“I never knew of a morning in Africa when I woke up that I was not happy,” said Ernest Hemingway. It was easy to understand why when we went on safari in South Africa.
The safari adventure started on a plane like this, flying from Johannesburg to Madikwe. There were no flight attendants; and refreshments were in a cooler in the back, where we were invited to help ourselves. It was a really fun experience!
The view of the topography below demonstrated to us that, in more ways than one, South Africa is truly a nation of color.
The Madikwe Eastern Airstrip was our arrival ‘airport.’ We were definitely not in L.A. anymore! And to further make that point, near the end of our time at Jamala, I asked, "How early do we need to get to the airport prior to our flight back to Johannesburg?" The answer was, "About five minutes."
With Lazzie behind the wheel of our transfer vehicle, and the views that lay before us, this was better than any Town Car service we’d ever had. With springtime in the Southern Hemisphere, yellow forsythia-like bushes dotted the red African earth.
Suddenly, there was the potential for danger.
Just like this waterbok, Lazzie immediately changed course and repositioned the vehicle to allow for a quick getaway if necessary. “You always want to have an escape route where elephants are concerned,” he said. “We can outrun them going forward, but we can’t outrun them in reverse.”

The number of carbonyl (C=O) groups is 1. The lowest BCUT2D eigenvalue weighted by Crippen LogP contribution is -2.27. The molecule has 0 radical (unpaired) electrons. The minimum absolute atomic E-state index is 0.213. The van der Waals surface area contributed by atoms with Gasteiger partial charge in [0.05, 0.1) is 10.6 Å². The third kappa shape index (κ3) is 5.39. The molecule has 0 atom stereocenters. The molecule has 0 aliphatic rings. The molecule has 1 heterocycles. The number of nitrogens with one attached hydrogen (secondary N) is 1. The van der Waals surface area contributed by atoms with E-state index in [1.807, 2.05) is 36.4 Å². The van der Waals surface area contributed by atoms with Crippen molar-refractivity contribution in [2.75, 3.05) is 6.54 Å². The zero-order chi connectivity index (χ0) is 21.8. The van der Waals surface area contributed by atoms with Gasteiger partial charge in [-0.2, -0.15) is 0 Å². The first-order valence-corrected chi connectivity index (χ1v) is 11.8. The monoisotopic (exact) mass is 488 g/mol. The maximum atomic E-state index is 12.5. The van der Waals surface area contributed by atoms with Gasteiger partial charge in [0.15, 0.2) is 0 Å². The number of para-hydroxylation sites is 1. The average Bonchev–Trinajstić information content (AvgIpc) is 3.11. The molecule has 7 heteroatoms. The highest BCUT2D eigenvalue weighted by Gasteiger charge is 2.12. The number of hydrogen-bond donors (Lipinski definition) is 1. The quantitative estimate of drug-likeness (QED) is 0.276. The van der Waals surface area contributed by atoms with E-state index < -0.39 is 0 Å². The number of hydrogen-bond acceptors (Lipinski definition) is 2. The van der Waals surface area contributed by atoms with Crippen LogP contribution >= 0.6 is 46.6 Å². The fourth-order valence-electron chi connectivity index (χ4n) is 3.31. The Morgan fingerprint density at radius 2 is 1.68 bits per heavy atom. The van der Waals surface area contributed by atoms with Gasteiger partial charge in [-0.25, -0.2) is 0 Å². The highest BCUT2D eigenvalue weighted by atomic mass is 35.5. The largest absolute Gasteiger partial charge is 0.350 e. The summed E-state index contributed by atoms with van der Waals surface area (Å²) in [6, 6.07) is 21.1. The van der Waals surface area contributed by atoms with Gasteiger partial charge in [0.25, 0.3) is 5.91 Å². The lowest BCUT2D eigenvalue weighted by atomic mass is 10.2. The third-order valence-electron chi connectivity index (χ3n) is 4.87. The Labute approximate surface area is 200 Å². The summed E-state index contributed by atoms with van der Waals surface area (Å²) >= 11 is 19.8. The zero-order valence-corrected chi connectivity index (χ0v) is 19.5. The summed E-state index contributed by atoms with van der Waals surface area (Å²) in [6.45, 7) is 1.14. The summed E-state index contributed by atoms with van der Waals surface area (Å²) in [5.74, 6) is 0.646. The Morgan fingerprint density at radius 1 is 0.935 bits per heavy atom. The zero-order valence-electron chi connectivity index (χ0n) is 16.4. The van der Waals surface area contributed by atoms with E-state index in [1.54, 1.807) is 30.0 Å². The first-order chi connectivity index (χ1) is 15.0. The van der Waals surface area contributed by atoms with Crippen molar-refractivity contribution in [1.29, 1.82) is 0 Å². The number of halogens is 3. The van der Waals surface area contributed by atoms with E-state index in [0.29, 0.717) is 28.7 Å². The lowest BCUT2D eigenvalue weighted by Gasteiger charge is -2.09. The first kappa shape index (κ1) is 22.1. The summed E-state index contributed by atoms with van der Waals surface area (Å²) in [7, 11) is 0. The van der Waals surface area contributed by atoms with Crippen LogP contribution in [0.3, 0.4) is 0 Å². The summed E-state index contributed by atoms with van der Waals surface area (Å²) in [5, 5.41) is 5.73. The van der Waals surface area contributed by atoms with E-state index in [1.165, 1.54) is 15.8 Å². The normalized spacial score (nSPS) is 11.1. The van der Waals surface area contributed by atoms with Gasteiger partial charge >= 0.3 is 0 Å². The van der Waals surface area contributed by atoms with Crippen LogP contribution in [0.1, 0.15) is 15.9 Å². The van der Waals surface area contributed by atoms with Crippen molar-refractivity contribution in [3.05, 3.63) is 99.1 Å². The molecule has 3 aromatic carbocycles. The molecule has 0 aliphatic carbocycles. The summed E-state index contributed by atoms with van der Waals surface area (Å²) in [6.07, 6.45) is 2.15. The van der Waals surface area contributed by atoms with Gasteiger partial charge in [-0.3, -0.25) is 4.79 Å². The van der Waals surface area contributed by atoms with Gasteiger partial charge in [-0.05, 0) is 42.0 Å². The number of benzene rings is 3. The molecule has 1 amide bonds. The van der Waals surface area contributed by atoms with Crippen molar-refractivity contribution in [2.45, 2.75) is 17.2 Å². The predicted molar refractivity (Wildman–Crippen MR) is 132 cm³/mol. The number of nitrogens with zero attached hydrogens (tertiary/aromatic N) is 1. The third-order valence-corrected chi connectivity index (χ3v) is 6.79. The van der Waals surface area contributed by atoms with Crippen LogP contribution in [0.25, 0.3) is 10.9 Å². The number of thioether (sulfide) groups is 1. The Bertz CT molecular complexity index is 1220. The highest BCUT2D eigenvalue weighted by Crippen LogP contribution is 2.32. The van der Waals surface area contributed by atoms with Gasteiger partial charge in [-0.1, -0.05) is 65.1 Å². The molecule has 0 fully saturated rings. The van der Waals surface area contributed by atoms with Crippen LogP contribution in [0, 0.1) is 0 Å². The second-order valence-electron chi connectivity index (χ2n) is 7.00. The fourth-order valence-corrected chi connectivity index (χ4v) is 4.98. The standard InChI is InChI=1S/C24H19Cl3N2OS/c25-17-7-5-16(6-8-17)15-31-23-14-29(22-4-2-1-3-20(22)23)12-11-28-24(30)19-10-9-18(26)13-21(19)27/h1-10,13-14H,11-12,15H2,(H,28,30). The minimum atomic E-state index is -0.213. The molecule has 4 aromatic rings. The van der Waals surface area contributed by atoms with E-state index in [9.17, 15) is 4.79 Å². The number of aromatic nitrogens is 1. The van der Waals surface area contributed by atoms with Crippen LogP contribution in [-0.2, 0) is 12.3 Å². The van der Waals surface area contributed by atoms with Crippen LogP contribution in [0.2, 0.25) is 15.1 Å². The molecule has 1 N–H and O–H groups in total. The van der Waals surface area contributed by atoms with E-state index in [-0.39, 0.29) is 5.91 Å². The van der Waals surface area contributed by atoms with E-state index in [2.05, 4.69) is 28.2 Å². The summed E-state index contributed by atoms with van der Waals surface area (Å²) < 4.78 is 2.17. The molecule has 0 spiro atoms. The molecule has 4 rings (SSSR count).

The elephants kept coming in small groups of two to four at a time—small ones, large ones and huge ones. Even some babies.
But they were happy to continue peacefully on their way to a waterhole.
After their showers, they passed within about ten feet of our vehicle.
We learned that it’s really the elephant that's the king of the jungle, not the lion, because the lion knows that an elephant can throw him.
Elephants can also be fierce protectors of the water supply, which we discovered as soon as we got to our safari lodge, overlooking its own waterhole. We had hardly arrived there when we saw the first of multiple examples of that.
Note the zebra’s timid posture. It’s thirsty enough to gamble that the elephant might feel a moment’s generosity.
Unfortunately, it didn’t work well for the zebra this time. He would have to try again later. We even saw elephants chase away birds that were trying to get a drink!
Jamala Madikwe was the perfect destination for us to enjoy this safari. For one thing, Madikwe is malaria-free. For another, Jamala is fabulous! With only five villas, there are never more than ten guests at a time, so you really do feel like a guest, not a customer. And it is gorgeous.
This close-up of our roof and chimney illustrate the charm of each villa.
The bedroom is so romantic with its four-poster bed, Oriental rug, and three walls of glass doors for views over the savannah.
The bathroom has a freestanding tub-with-a-view and separate shower. A thatched roof covers the villa.
There is also an outdoor shower.
It is quite an experience to be showering outdoors while watching a herd of zebras. The setting is so private that the half wall is not needed to shield one from human eyes; however, before it was added, giraffes were guilty of coming over and ogling the showering guests, so a privacy extension had to be built!
Of course, the primary focus of a safari is usually the game drive. Safari mornings started with a 5:30 wake-up call (they do confirm the night before whether you want that). After coffee/tea and light snacks in the lounge, we were off with Lazzie by 6 o’clock.
The mornings were so beautiful and crisp. How well we came to understand the earlier quote from Hemingway.
The following animal photos are organized by category, but in actual experience, the game drive is much like a treasure hunt: you never know which animal you’ll see next. And in between the sightings, you enjoy the vastness of the African landscape.